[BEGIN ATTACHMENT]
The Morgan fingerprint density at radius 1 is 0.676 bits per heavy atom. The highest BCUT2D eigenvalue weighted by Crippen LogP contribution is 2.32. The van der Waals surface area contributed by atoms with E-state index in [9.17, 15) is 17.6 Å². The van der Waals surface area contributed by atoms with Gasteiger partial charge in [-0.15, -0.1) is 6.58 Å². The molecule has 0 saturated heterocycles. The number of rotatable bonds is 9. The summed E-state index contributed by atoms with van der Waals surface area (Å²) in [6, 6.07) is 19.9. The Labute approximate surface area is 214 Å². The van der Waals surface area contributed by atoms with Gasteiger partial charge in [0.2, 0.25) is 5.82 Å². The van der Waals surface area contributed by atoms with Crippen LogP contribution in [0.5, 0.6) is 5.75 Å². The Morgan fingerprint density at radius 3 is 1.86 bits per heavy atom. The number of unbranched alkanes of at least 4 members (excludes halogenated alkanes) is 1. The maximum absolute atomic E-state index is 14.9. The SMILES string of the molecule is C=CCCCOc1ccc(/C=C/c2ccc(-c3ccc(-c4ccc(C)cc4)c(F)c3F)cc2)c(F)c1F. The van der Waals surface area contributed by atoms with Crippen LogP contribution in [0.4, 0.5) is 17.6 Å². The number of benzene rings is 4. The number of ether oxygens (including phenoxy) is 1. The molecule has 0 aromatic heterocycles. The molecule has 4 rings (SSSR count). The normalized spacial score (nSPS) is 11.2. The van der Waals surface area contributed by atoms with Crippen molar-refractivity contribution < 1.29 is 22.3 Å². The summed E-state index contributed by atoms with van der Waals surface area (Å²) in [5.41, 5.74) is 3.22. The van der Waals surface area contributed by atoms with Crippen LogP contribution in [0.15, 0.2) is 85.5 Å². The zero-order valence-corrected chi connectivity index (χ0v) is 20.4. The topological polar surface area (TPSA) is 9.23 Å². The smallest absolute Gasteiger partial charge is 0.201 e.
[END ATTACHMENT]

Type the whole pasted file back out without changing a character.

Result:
The Morgan fingerprint density at radius 1 is 0.676 bits per heavy atom. The highest BCUT2D eigenvalue weighted by Crippen LogP contribution is 2.32. The van der Waals surface area contributed by atoms with E-state index in [9.17, 15) is 17.6 Å². The van der Waals surface area contributed by atoms with Gasteiger partial charge in [-0.15, -0.1) is 6.58 Å². The molecule has 0 saturated heterocycles. The number of rotatable bonds is 9. The summed E-state index contributed by atoms with van der Waals surface area (Å²) in [6, 6.07) is 19.9. The Labute approximate surface area is 214 Å². The van der Waals surface area contributed by atoms with Gasteiger partial charge in [0.2, 0.25) is 5.82 Å². The van der Waals surface area contributed by atoms with Crippen LogP contribution in [0.5, 0.6) is 5.75 Å². The Morgan fingerprint density at radius 3 is 1.86 bits per heavy atom. The number of unbranched alkanes of at least 4 members (excludes halogenated alkanes) is 1. The maximum absolute atomic E-state index is 14.9. The SMILES string of the molecule is C=CCCCOc1ccc(/C=C/c2ccc(-c3ccc(-c4ccc(C)cc4)c(F)c3F)cc2)c(F)c1F. The van der Waals surface area contributed by atoms with Crippen LogP contribution in [0.4, 0.5) is 17.6 Å². The number of benzene rings is 4. The number of ether oxygens (including phenoxy) is 1. The molecule has 0 aromatic heterocycles. The molecule has 4 rings (SSSR count). The normalized spacial score (nSPS) is 11.2. The van der Waals surface area contributed by atoms with Crippen molar-refractivity contribution < 1.29 is 22.3 Å². The summed E-state index contributed by atoms with van der Waals surface area (Å²) in [5.41, 5.74) is 3.22. The van der Waals surface area contributed by atoms with Crippen LogP contribution in [0.15, 0.2) is 85.5 Å². The zero-order valence-corrected chi connectivity index (χ0v) is 20.4. The topological polar surface area (TPSA) is 9.23 Å². The smallest absolute Gasteiger partial charge is 0.201 e.